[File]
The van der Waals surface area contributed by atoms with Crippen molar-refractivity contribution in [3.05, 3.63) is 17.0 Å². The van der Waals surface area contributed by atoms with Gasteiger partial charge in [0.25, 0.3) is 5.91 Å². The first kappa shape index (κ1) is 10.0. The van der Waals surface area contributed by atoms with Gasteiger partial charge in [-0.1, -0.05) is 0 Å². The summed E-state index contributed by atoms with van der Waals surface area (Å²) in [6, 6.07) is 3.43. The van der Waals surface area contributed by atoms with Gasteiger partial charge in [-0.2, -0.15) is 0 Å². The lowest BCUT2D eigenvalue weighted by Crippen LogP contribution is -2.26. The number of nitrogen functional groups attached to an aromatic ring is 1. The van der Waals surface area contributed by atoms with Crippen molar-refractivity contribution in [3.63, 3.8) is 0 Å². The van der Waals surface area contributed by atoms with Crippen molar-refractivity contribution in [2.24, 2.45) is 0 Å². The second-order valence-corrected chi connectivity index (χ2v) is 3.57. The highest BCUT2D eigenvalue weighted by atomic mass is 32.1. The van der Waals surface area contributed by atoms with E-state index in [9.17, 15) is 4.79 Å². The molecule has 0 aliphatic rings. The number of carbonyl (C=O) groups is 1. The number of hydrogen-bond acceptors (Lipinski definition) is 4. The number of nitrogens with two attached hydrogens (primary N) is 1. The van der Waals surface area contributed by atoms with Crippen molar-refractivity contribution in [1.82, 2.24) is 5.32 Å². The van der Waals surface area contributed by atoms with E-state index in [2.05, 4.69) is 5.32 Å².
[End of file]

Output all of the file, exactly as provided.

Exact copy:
The van der Waals surface area contributed by atoms with Crippen molar-refractivity contribution in [3.05, 3.63) is 17.0 Å². The van der Waals surface area contributed by atoms with Gasteiger partial charge in [0.25, 0.3) is 5.91 Å². The first kappa shape index (κ1) is 10.0. The van der Waals surface area contributed by atoms with Gasteiger partial charge in [-0.1, -0.05) is 0 Å². The summed E-state index contributed by atoms with van der Waals surface area (Å²) in [6, 6.07) is 3.43. The van der Waals surface area contributed by atoms with Gasteiger partial charge in [-0.2, -0.15) is 0 Å². The lowest BCUT2D eigenvalue weighted by Crippen LogP contribution is -2.26. The number of nitrogen functional groups attached to an aromatic ring is 1. The van der Waals surface area contributed by atoms with Crippen molar-refractivity contribution in [3.63, 3.8) is 0 Å². The van der Waals surface area contributed by atoms with Crippen molar-refractivity contribution in [2.24, 2.45) is 0 Å². The second-order valence-corrected chi connectivity index (χ2v) is 3.57. The highest BCUT2D eigenvalue weighted by atomic mass is 32.1. The van der Waals surface area contributed by atoms with E-state index in [9.17, 15) is 4.79 Å². The molecule has 0 aliphatic rings. The number of carbonyl (C=O) groups is 1. The number of hydrogen-bond acceptors (Lipinski definition) is 4. The number of nitrogens with two attached hydrogens (primary N) is 1. The van der Waals surface area contributed by atoms with Crippen molar-refractivity contribution in [1.82, 2.24) is 5.32 Å². The van der Waals surface area contributed by atoms with E-state index in [2.05, 4.69) is 5.32 Å².